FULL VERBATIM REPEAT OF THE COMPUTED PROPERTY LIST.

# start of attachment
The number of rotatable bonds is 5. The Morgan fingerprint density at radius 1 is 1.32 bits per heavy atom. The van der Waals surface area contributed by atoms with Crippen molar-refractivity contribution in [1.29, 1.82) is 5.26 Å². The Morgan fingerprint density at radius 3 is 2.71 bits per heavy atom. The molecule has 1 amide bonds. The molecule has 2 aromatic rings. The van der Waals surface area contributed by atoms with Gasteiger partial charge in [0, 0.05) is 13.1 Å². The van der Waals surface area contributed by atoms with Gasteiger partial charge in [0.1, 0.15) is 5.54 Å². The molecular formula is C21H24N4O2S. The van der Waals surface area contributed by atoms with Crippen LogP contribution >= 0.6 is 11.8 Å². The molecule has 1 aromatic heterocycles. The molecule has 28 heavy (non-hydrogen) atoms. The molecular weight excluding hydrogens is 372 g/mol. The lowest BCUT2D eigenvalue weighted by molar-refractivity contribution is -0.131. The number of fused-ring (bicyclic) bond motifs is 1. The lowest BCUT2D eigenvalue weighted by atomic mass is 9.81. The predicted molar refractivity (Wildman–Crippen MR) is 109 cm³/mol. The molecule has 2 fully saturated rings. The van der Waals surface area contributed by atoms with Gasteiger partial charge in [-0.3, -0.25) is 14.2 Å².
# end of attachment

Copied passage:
The number of rotatable bonds is 5. The Morgan fingerprint density at radius 1 is 1.32 bits per heavy atom. The van der Waals surface area contributed by atoms with Crippen molar-refractivity contribution in [1.29, 1.82) is 5.26 Å². The Morgan fingerprint density at radius 3 is 2.71 bits per heavy atom. The molecule has 1 amide bonds. The molecule has 2 aromatic rings. The van der Waals surface area contributed by atoms with Gasteiger partial charge in [0, 0.05) is 13.1 Å². The van der Waals surface area contributed by atoms with Gasteiger partial charge in [0.1, 0.15) is 5.54 Å². The molecular formula is C21H24N4O2S. The van der Waals surface area contributed by atoms with Crippen LogP contribution >= 0.6 is 11.8 Å². The molecule has 1 aromatic heterocycles. The molecule has 28 heavy (non-hydrogen) atoms. The molecular weight excluding hydrogens is 372 g/mol. The lowest BCUT2D eigenvalue weighted by molar-refractivity contribution is -0.131. The number of fused-ring (bicyclic) bond motifs is 1. The lowest BCUT2D eigenvalue weighted by atomic mass is 9.81. The predicted molar refractivity (Wildman–Crippen MR) is 109 cm³/mol. The molecule has 2 fully saturated rings. The van der Waals surface area contributed by atoms with Gasteiger partial charge in [-0.3, -0.25) is 14.2 Å².